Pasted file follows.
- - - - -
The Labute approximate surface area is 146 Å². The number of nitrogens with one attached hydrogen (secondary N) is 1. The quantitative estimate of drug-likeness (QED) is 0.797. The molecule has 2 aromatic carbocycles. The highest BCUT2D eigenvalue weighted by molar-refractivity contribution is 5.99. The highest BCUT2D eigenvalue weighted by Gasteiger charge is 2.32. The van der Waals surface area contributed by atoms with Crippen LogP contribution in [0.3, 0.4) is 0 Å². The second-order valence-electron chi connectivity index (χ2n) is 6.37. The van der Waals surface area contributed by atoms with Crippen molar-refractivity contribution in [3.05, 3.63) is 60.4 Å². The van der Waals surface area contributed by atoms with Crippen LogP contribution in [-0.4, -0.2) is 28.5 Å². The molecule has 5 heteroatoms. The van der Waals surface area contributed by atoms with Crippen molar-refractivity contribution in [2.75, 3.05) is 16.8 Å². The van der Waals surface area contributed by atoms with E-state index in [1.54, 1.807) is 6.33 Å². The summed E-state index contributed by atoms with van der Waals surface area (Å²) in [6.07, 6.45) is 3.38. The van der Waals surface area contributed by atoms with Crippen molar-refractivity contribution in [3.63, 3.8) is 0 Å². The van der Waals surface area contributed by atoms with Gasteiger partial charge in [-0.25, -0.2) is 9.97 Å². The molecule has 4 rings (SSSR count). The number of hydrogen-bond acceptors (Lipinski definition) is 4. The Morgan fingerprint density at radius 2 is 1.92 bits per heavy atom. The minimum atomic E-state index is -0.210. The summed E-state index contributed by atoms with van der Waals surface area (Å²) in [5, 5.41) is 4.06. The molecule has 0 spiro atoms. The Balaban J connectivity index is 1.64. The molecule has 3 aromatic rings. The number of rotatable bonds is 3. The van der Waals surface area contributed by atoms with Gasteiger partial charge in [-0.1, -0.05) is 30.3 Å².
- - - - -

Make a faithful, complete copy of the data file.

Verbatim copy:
The Labute approximate surface area is 146 Å². The number of nitrogens with one attached hydrogen (secondary N) is 1. The quantitative estimate of drug-likeness (QED) is 0.797. The molecule has 2 aromatic carbocycles. The highest BCUT2D eigenvalue weighted by molar-refractivity contribution is 5.99. The highest BCUT2D eigenvalue weighted by Gasteiger charge is 2.32. The van der Waals surface area contributed by atoms with Crippen LogP contribution in [0.3, 0.4) is 0 Å². The second-order valence-electron chi connectivity index (χ2n) is 6.37. The van der Waals surface area contributed by atoms with Crippen molar-refractivity contribution in [3.05, 3.63) is 60.4 Å². The van der Waals surface area contributed by atoms with Crippen LogP contribution in [-0.4, -0.2) is 28.5 Å². The molecule has 5 heteroatoms. The van der Waals surface area contributed by atoms with Crippen molar-refractivity contribution in [2.75, 3.05) is 16.8 Å². The van der Waals surface area contributed by atoms with E-state index in [1.54, 1.807) is 6.33 Å². The summed E-state index contributed by atoms with van der Waals surface area (Å²) in [6.07, 6.45) is 3.38. The van der Waals surface area contributed by atoms with Crippen molar-refractivity contribution in [3.63, 3.8) is 0 Å². The van der Waals surface area contributed by atoms with Gasteiger partial charge in [-0.25, -0.2) is 9.97 Å². The molecule has 4 rings (SSSR count). The number of hydrogen-bond acceptors (Lipinski definition) is 4. The Morgan fingerprint density at radius 2 is 1.92 bits per heavy atom. The minimum atomic E-state index is -0.210. The summed E-state index contributed by atoms with van der Waals surface area (Å²) in [5, 5.41) is 4.06. The molecule has 0 spiro atoms. The Balaban J connectivity index is 1.64. The molecule has 3 aromatic rings. The number of rotatable bonds is 3. The van der Waals surface area contributed by atoms with Gasteiger partial charge in [-0.1, -0.05) is 30.3 Å².